Tony Dunst Takes Down 2013 WPT Caribbean Main EventTuesday, November 26th, 2013 by Ryan
One of the more well-known names in all of poker was able to come away victorious in a big time tournament recently. What’s even bigger about the win is that Tony Dunst is a well-respected, and big name in the poker community, and this was his first ever World Poker Tour win in his career. You probably know Dunst as he is the host of the Raw Deal on the different World Poker Tour broadcasts, but he took a break from the job to play in the World Poker Tour’s Caribbean Main Event, and it paid off in a big, big way on Sunday. Dunst’s win in the event was worth a very nice $145,000.
We started the action with just six players left to make up our final table, but while Dunst held the chip lead, it was literally by just a few chips over Severin Schleser. Dunst started out the action with 1,418,000 chips, while Schleser had 1,416,000 chips, which is one of the closest starts to a final table that I personally have ever seen. There were two other players who held over a million chips as well, with Robbie Bakker holding 1,069,000 chips, and Marvin Rettenmaier holding 1,046,000 chips. We saw a huge drop off from there with our final two players under 500k, as Giacomo Fundaro had 458k, and Zoltan Purak had 324k in chips.
While the two short stacks had a whole lot of work to do, it wasn’t either Fundaro or Purak who we saw get sent packing first. This was actually Bakker, as he lost in a tough spot. The flop came down with Ac-10h-5c, and he had pocket Aces. Dunst called his pre-flop bet, and when the 2d came on the turn Bakker started putting out the big bets, and was all-in when the Qc came on the river. Dunst was holding J-10 of clubs though, so he rivered his flush and knocked Bakker out in 6th place.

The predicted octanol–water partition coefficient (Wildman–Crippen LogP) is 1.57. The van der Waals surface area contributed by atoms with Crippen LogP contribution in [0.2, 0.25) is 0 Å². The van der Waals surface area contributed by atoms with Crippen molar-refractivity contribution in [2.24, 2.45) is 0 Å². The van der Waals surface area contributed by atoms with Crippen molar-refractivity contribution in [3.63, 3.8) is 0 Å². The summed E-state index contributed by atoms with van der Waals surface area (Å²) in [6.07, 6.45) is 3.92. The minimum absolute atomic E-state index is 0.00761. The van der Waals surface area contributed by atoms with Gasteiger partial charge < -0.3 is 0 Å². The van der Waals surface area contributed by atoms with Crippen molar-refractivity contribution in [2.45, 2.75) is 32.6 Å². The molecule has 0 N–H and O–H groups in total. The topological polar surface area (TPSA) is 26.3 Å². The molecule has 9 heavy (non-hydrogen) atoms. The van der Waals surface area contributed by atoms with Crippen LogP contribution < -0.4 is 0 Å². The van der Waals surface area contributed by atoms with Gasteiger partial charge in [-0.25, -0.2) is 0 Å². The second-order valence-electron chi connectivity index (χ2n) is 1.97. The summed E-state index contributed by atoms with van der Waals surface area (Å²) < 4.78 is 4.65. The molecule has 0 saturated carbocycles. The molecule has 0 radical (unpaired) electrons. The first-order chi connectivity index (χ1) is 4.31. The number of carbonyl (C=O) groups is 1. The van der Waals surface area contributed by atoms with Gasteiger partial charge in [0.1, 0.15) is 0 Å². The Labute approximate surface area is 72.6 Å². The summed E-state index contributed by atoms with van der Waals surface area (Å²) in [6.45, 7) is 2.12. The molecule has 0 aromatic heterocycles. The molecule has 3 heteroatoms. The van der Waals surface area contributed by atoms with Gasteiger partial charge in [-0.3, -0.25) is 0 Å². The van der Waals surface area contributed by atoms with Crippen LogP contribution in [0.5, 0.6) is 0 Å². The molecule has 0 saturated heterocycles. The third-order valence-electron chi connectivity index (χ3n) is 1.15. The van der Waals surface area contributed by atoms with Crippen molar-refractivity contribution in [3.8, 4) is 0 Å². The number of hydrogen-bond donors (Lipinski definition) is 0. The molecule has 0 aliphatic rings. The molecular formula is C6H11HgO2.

That was the 34th hand of final table play, and on Hand 55 Dunst got another knockout when his A-Q was able to better the pocket Eights of Purak, as a Queen came down on the river to send his opponent home. From there, we didn’t see another elimination for even longer, and it wasn’t until Hand 86 that we saw play go down to four players. This was when Rettenmaier, who had less than 400k in chips left, shoved all-in pre-flop with J-8 suited, and Schleser called with A-J. The flop came with an Ace, but Rettenmaier couldn’t improve his hand, and was knocked out in fourth.
It was Schleser who was the next player knocked out though, completing an incredible comeback for Giacomo Fundaro. Schleser was actually knocked out the very next hand after Rettenmaier was, as he and Dunst were raising at each other back and forth until they were all-in pre-flop, and his A-Q was far behind the A-K of Dunst. The A-K held and we were down to just two players for a heads up battle to decide who would take down the title. When the heads up play started, we had Dunst with a massive chip lead of 4,790,000 chips to the 940k of Fundaro.
Dunst didn’t have much of an issue taking down the title though. Fundaro doubled up one time, but that was just about it. On the 120th hand of the final table, we saw Dunst push all-in pre-flop with J-2, and surprisingly Fundaro called with K-3 suited, which looked to be a nice called. Unfortunately for Fundaro though, Dunst flopped both a Jack and a two for two pair, and that was all she wrote. Dunst took home the nice pay day, and Fundaro got a nice $100k for second place.
A very nice win for Dunst, who has definitely shown multiple times in the past that he’s just as strong of a poker player as he is an announcer. His announcing career actually started from getting picked up during different poker events, and his knowledge of the game was incredibly impressive. He’s always a player to watch when he’s involved in one of the tournaments that he gets a chance to take part in.